A Qatari banking boss has submitted a bid to take over Manchester United Football Club. Current owners, the Glazer Family, are looking to sell the club and issued a deadline for 10pm last Friday for all bids. Sheikh Jassim Bin Hamad Al Thani  is chairman of the Qatar Islamic Bank and submitted an all cash bid for the club. There will be no debt involved in the purchase and new investment will be made in the club, stadium and infrastructure. Sheikh Jassim is the son of the former prime Minister of Qatar. As a long time fan of Manchester United, he says hopes to return the club to its former glories. Currently in the running to take over Manchester United alongside Sheikh Jassim are Sir Jim Radcliffe and two other bidders from the US and Saudi Arabia respectively.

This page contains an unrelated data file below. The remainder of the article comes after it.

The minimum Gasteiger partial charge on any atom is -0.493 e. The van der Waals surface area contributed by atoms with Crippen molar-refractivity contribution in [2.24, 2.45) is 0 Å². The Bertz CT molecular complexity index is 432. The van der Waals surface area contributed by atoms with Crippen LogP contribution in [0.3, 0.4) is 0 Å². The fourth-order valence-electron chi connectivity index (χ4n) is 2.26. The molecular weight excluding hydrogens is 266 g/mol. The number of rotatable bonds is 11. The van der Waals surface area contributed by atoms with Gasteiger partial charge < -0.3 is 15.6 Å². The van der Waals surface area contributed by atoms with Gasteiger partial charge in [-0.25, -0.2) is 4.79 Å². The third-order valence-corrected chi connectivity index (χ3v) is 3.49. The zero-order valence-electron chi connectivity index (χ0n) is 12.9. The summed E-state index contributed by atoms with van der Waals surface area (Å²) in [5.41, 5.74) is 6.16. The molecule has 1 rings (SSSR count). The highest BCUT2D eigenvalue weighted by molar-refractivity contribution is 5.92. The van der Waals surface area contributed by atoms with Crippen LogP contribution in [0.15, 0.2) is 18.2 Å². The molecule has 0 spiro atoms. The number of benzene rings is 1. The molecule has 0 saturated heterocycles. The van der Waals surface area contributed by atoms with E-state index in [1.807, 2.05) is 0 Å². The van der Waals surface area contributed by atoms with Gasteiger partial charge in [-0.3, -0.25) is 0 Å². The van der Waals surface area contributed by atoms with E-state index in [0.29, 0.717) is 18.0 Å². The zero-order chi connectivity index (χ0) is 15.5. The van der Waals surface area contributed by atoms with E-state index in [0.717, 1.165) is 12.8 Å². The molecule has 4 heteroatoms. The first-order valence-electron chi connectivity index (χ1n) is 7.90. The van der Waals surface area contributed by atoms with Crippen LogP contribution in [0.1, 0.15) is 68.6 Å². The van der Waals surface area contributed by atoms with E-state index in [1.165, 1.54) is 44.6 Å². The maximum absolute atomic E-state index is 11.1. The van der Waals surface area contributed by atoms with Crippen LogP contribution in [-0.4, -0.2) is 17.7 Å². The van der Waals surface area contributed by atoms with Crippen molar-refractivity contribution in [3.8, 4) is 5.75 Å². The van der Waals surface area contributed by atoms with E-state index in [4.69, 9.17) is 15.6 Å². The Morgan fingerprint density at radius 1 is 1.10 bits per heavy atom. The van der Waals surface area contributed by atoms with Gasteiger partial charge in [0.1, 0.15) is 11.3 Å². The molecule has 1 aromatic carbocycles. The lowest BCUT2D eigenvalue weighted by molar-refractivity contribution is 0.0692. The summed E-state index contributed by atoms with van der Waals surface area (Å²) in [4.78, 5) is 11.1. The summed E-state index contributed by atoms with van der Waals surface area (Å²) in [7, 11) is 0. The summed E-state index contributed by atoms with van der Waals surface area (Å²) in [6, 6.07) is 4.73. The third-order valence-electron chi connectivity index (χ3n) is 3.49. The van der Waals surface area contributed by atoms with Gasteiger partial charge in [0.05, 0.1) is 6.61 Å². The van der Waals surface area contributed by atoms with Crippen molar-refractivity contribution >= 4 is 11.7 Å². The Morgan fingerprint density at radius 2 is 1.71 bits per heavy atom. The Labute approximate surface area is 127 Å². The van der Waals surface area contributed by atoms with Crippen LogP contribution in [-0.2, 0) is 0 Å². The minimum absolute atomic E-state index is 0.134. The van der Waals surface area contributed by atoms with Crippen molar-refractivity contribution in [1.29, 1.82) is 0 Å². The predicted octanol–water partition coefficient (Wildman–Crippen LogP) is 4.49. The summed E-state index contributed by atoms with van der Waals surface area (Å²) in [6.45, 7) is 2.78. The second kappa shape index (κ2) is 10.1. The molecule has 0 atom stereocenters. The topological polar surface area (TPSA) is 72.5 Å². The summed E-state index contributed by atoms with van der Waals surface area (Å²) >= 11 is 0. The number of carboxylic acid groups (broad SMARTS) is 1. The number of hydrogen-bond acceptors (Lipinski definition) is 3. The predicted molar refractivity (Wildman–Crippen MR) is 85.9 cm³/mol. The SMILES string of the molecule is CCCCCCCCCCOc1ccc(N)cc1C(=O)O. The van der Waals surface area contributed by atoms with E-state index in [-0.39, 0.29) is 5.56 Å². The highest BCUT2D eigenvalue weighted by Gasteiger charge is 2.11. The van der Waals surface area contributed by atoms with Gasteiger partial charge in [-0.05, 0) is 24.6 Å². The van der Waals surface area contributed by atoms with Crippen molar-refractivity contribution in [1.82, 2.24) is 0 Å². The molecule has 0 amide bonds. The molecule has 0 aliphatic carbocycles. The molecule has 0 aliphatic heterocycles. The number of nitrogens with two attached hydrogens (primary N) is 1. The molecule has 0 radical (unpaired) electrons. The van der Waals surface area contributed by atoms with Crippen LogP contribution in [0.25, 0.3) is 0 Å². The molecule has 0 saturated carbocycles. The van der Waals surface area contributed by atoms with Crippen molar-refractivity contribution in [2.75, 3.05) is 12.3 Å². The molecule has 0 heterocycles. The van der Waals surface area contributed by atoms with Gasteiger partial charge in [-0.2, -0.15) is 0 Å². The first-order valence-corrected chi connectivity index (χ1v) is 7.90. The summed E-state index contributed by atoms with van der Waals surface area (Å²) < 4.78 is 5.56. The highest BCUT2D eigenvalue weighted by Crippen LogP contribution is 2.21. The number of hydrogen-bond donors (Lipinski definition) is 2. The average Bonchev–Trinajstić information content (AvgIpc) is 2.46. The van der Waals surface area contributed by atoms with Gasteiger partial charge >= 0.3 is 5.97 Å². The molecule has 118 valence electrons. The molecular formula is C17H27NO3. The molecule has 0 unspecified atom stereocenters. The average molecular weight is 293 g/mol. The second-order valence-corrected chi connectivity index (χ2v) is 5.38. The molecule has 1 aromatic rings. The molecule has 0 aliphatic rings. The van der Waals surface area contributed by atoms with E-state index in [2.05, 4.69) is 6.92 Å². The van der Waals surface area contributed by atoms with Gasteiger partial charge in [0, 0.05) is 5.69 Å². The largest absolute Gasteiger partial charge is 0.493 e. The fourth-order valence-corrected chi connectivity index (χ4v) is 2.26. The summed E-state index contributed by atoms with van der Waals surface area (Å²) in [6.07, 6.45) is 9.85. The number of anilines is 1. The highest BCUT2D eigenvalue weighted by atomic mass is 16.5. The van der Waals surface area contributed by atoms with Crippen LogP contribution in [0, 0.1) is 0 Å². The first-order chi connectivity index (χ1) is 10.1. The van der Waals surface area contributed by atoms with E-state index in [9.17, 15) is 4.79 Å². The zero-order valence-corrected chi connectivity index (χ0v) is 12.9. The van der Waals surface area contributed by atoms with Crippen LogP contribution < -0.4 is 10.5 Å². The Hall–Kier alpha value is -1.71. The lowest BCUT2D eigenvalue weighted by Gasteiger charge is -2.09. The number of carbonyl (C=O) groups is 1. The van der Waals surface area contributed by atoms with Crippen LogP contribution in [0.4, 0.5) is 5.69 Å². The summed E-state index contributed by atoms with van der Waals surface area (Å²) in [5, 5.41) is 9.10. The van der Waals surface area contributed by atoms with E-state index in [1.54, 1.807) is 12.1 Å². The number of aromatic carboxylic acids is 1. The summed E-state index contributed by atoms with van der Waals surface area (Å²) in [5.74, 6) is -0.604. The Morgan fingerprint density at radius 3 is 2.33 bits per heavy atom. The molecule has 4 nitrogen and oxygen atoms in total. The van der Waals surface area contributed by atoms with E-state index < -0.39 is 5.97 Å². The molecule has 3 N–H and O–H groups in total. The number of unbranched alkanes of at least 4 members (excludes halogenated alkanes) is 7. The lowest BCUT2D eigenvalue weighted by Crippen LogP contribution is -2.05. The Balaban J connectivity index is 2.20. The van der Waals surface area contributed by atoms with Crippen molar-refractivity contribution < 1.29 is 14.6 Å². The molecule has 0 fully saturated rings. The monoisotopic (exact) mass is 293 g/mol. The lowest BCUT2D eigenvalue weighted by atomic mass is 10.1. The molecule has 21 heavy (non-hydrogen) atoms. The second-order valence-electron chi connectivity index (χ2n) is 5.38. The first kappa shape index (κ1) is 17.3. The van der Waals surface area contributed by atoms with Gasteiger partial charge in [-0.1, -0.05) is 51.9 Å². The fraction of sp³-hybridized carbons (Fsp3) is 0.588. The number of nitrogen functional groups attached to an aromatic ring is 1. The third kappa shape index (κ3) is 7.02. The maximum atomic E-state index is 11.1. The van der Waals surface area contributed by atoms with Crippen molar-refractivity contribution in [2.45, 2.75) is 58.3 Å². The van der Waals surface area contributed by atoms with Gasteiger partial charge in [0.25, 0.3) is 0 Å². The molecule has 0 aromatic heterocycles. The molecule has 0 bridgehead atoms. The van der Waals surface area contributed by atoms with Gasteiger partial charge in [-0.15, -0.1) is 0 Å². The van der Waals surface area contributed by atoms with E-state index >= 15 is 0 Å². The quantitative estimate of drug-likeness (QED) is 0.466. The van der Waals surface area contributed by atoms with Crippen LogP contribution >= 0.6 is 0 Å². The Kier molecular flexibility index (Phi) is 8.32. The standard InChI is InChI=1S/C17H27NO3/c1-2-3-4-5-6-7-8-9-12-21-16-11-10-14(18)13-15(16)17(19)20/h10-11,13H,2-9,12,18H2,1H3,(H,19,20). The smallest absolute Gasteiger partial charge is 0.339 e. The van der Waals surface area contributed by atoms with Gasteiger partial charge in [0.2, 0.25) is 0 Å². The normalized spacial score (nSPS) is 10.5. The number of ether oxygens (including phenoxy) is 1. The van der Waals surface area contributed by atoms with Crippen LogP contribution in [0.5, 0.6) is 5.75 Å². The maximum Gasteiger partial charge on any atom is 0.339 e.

Magic Circle law firm Allen & Overy is bringing an artificial intelligence (AI) chat bot to help lawyers improve efficiency. The chatbot named Harvey, is designed to help speed up tasks like contract drafting and analysis as well as due diligence. A&O’s 3500 lawyers will have access to the platform. Like most chatbots, Harvey learns on vast data sets to figure out how to produce answers in natural language and in any style or format requested by the user. Any output from the chatbot however, will be carefully reviewed by lawyers. Crucially, these chatbots can reduce a lot of the tedious leg work.

A&O said that Harvey will not replace any staff or billable hours. There is no doubt that tech and AI will revolutionise many sectors and the legal sector is no exemption. When such tools are optimised, certain roles at law firms may become obsolete or at least see their need minimised. To what extent this will be the case remains to be seen.